New levies on im­ports, ex­ports slow down trade

The Star (Kenya) - - News Business -

CYN­THIA ILAKO/ The in­tro­duc­tion of new du­ties and levies on im­ports and ex­ports has slowed down con­tainer­ised trade along the East Africa’s North­ern cor­ri­dor, a trade re­port by ship­ping gi­ant Maersk Group states.

The re­port shows the north­ern cor­ri­dor com­pris­ing Kenya, Uganda, South Su­dan and parts of Rwanda recorded a three per cent growth in ex­ports, while im­ports rose two per cent year-on-year in Septem­ber.

“Im­ports were sti­fled by in­tro­duc­tion of new du­ties and levies on some of the im­port com­modi­ties such as used cloth­ing, as well as new reg­u­la­tions on auto and pa­per im­ports into Kenya,” head of Saf­ma­rine East Africa Pu­rity Ka­rau said.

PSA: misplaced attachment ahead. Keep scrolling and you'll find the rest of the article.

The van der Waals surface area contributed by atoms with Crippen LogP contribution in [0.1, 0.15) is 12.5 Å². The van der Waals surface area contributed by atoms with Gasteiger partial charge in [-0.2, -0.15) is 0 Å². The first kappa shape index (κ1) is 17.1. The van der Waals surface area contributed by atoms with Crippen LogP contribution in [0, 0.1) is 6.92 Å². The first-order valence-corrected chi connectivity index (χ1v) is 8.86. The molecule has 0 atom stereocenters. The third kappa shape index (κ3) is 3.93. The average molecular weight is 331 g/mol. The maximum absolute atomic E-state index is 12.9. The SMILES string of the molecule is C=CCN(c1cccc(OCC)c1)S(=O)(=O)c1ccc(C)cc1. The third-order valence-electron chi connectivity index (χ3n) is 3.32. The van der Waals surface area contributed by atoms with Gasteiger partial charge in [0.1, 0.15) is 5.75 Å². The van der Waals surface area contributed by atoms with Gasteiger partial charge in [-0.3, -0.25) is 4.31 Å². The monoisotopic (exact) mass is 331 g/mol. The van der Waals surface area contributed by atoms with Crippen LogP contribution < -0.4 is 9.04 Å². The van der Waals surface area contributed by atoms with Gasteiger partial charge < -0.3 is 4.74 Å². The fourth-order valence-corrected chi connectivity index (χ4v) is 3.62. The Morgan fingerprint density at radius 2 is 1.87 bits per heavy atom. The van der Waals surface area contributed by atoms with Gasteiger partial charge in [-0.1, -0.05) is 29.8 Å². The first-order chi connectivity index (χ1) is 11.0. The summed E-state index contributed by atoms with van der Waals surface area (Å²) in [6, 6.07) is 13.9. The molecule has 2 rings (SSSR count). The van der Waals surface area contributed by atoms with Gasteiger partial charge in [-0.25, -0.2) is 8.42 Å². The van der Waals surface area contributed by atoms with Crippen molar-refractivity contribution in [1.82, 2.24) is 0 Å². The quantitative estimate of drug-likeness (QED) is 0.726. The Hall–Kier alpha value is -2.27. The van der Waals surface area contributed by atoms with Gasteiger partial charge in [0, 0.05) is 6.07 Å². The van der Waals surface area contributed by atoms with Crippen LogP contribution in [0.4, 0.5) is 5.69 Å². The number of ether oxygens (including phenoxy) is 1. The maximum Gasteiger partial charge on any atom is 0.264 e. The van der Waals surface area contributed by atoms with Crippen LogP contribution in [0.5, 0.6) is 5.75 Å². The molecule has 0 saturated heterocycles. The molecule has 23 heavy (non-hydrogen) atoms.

The drop in trade was pro­pelled by a 13 per cent and 9 per cent de­cline in ex­ports and im­ports re­spec­tively, along the Cen­tral Cor­ri­dor (Tan­za­nia, Bu­rundi, Zam­bia, Malawi, DRC and parts of Rwanda). The sharp de­cline in im­ports and ex­ports on the cen­tral cor­ri­dor was largely fu­elled by the fall in com­mod­ity prices.

“Also the fact that con­tainer­ised vol­umes from neigh­bour­ing coun­tries, in­clud­ing Zam­bia and Demo­cratic Repub­lic of Congo, which used to pass through the Dar es Salaam port, moved out via other gate­way ports like Dur­ban in South Africa and Walvis Bay in Namibia,” Maersk line East­ern Africa trade man­ager Chuk­wuma Mokwe said.

The re­port in­di­cates ex­port growth was largely driven by tea, whose ship­ments grew by 43 per cent in the first nine months, helped by a slight weak­en­ing of the shilling against the US dol­lar.

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